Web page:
19 Ztschr.' f. Biol., Miinchen, 1883, Bd. xix. S. 535. This article, p. 853.

20 Ceniralbl.f. Physiol., Leipzig u. Wien, 1887, S. 237.



Heat Produced.



132,000 cal. per hour.
140,000 ,,
99,000 ,,

21,000 cal. per hour.

12,630 ,,

10,900 ,,

2, 500 cal. per hour and
per kilo.

5,920 cal. per hour and

per kilo.
6,000 „ ,,

Adult man.

Dog weighing
6350— 5450 grms.



At rest.

Partial calorimeter

One hour after food.

Twenty-six hours

after food.
About forty-nine

hours after food.

About thirty-six
hours after food.

Mean of experiments
on six dogs.


After removal of
cerebral hemi-

Scharling. ^



Corin and Van

The respiratory exchange as a measure of heat production. —

The heat of the body has been shown to be due to processes of com-
bustion occurring in the tissues. The respiratory exchange is a measure
of this combustion, and hence a determination of the intake of oxygen
and the output of carbon dioxide is a measure, although not a perfectly
accurate one, of the heat produced. There is, however, one source of
inaccuracy in this method ; a determination of the respiratory exchange
during a limited time is not an exact indication of the combustion occur-
ring during that time, for we know that oxygen may be taken up and
stored in the body for a considerable period, and carbon dioxide may be
given off by the breaking up of previous combinations ; in fact, may still
be evolved when the tissues are receiving no free oxygen. Nevertheless,
consecutive determinations of the respiratory exchange for long periods,
and careful observations of the animal's temperature, form a most valu-
able method for the study of the regulation of temperature by heat
production, especially since calorimetric experiments are more tedious,
difficult, and more open to accidental sources of error.

In the case of warm-blooded animals, a fall in external tempera-
ture increases, a rise diminishes the intake of oxygen and the out-
put of carbon dioxide. Crawford ^ and Lavoisier "^ came to this
conclusion not only on theoretical grounds, because they believed that
animal heat was due to combustion, but from the results of direct

"^ Joiim. f. lyrcM. Cliem., Leipzig, 1849, Bd. xlviii. S. 435.

" " Recherches sur I'equivalent mecanique de la chaleur," Paris, 1858 ; "Exposition
analytique et exp^rimentale de la th^orie mdcanique de la chaleur," Paris, 1875, 3e edition,
tome i. p. 27.

^ Deutsches Arch. f. klin. Med., Leipzig, 1869, Bd. v. S. 273.

* Centralbl.f. d. med. Wissensch., Berlin, 1871 ; Arch. f. Anat., Physiol, u. wissensch.
Med., 1872, S. i. ; 1874, S. 18; " Untersuch. ueber den fieberhaften Process und seine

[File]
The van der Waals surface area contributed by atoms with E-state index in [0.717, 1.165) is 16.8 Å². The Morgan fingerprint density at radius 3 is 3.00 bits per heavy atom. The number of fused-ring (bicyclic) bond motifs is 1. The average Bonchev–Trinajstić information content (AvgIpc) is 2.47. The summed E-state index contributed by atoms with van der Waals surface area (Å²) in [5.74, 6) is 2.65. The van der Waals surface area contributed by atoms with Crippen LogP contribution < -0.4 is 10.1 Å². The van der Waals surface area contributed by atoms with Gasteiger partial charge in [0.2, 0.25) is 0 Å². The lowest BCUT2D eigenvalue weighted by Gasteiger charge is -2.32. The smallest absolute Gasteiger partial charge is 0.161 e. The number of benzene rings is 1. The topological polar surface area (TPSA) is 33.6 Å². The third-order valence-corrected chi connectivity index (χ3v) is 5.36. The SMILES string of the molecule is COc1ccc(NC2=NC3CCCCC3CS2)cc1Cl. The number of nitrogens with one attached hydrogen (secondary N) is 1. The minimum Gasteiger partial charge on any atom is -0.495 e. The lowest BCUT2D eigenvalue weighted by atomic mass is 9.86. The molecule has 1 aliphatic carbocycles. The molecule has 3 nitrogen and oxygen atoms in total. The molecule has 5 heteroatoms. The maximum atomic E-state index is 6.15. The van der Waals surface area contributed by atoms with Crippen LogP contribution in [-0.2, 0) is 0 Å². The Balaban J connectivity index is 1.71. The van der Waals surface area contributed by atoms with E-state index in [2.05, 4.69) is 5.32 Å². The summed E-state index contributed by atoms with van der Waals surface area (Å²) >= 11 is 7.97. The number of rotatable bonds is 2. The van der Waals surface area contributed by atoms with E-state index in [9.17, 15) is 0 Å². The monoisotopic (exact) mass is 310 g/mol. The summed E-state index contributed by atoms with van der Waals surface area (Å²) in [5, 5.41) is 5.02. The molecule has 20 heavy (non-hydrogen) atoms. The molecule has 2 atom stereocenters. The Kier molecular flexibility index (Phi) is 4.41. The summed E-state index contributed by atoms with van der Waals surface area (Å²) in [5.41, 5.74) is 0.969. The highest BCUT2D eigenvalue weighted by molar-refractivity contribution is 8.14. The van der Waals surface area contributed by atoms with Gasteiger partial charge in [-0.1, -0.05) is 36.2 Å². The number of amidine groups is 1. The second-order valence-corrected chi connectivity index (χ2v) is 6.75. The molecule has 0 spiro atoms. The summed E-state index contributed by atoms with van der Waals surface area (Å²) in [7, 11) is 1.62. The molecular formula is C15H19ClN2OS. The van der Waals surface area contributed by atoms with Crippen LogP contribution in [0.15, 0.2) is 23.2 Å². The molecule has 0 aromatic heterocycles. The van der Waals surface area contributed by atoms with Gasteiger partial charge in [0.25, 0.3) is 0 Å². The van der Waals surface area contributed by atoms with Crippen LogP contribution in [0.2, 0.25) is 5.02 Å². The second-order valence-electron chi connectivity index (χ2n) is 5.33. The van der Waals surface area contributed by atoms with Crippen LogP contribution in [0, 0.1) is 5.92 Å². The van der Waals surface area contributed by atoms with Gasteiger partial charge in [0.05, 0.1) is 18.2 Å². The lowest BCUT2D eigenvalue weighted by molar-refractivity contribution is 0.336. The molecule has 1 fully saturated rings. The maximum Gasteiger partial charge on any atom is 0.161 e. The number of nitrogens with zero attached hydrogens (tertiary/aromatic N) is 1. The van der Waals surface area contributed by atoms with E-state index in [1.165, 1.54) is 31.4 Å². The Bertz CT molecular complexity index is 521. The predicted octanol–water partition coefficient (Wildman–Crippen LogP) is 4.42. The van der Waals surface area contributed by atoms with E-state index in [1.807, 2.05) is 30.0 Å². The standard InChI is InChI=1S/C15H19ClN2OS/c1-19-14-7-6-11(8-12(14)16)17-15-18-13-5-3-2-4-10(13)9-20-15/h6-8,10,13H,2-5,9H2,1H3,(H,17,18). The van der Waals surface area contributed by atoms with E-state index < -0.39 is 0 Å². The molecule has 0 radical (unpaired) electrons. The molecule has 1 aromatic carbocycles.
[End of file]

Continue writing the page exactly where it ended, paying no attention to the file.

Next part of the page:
Behandlung," Berlin, 1873, S. 30.

® Arch, de hiol., Gand, 1887, tome vii. p. 276.

^ " Experiments and Observations on Animal Heat," 1788, 2nd edition.

■^ Hist. Acad. roy. d. sc, Paris, 1780, p. 407.


Numerous observations have been made, chiefly by Pfliiger and his
pupils, upon the effect of changes in external temperature upon the
respiratory exchange of animals in normal and abnormal conditions.
The results of some of the most important experiments will now be
given •} —

ture of Air.

4°. 4

6° -5
14° -3



26° -21

-5° -5



Intake of Oxygen.

Output of Carbon

1496-66 c.c. per hour
and kilo.


17-48 grms. in 6 hours





210-7 grms. in 6

1203-44 c.c.

937-01 ,,

1564-8 ,,
1057-4 ,,

19-83 ,,

17-87 ,,

17-63 ,,

14-34 ,,

13-12 ,,

3016 c.c. per hour
and kilo.








71 kilos.



about 2-5






Corin and
Van Bene

It will be seen from the above table that the respiratory exchange
decreases with a rise in external temperature, until a point about 35°
is reached, when an increase in the metabolism occurs.'' The response
to a change in temperature is, in the case of small mammals, almost
immediate.^ Thus, within two minutes of a change from 30° to 18^
a mouse increased its output of carbon dioxide by 74 per cent. ; within
one minute of a change from 33°-25 to 17° '5 the increase was 60 per
cent. The response to an increase in temperature does not take place
so quickly ; thus, within two minutes of a rise from 18° to 34° -5,
the decrease in the output of carbon dioxide was 18 per cent. ;
within one minute of a rise from 17° to 32°, the decrease was 5
per cent. The power of maintaining a constant mean temperature is
readily tested in this manner, as the following example will show
(Pembrey) : —

1 See also the preceding article on " Chemistry of Respiration."

^ Ztschr.f. Biol., Miinchen, 1878, Bd. xiv. S. 57.

'■^Arch.f. d. ges Physiol., Bonn, 1877, Bd. xiv. S. 92.

"^ Ihid., 1877, Bd. xv. S. 603.

5 Ztschr.f. Biol., Munchen, 1878, Bd. xiv. S. 51.